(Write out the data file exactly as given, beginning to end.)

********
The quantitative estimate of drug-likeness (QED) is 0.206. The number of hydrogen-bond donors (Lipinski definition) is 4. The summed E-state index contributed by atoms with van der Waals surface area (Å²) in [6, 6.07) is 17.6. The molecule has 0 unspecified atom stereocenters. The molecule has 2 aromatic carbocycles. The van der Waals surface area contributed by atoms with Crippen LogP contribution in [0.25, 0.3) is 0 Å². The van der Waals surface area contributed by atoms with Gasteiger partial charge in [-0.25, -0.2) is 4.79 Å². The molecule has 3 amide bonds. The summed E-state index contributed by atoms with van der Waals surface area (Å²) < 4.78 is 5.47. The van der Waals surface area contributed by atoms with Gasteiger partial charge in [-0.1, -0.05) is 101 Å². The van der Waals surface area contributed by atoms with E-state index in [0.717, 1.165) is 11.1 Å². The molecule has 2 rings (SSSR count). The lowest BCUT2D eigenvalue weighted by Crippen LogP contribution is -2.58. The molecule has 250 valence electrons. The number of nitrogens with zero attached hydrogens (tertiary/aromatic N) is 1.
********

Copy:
The quantitative estimate of drug-likeness (QED) is 0.206. The number of hydrogen-bond donors (Lipinski definition) is 4. The summed E-state index contributed by atoms with van der Waals surface area (Å²) in [6, 6.07) is 17.6. The molecule has 0 unspecified atom stereocenters. The molecule has 2 aromatic carbocycles. The van der Waals surface area contributed by atoms with Crippen LogP contribution in [0.25, 0.3) is 0 Å². The van der Waals surface area contributed by atoms with Gasteiger partial charge in [-0.25, -0.2) is 4.79 Å². The molecule has 3 amide bonds. The summed E-state index contributed by atoms with van der Waals surface area (Å²) < 4.78 is 5.47. The van der Waals surface area contributed by atoms with Gasteiger partial charge in [-0.1, -0.05) is 101 Å². The van der Waals surface area contributed by atoms with E-state index in [0.717, 1.165) is 11.1 Å². The molecule has 2 rings (SSSR count). The lowest BCUT2D eigenvalue weighted by Crippen LogP contribution is -2.58. The molecule has 250 valence electrons. The number of nitrogens with zero attached hydrogens (tertiary/aromatic N) is 1.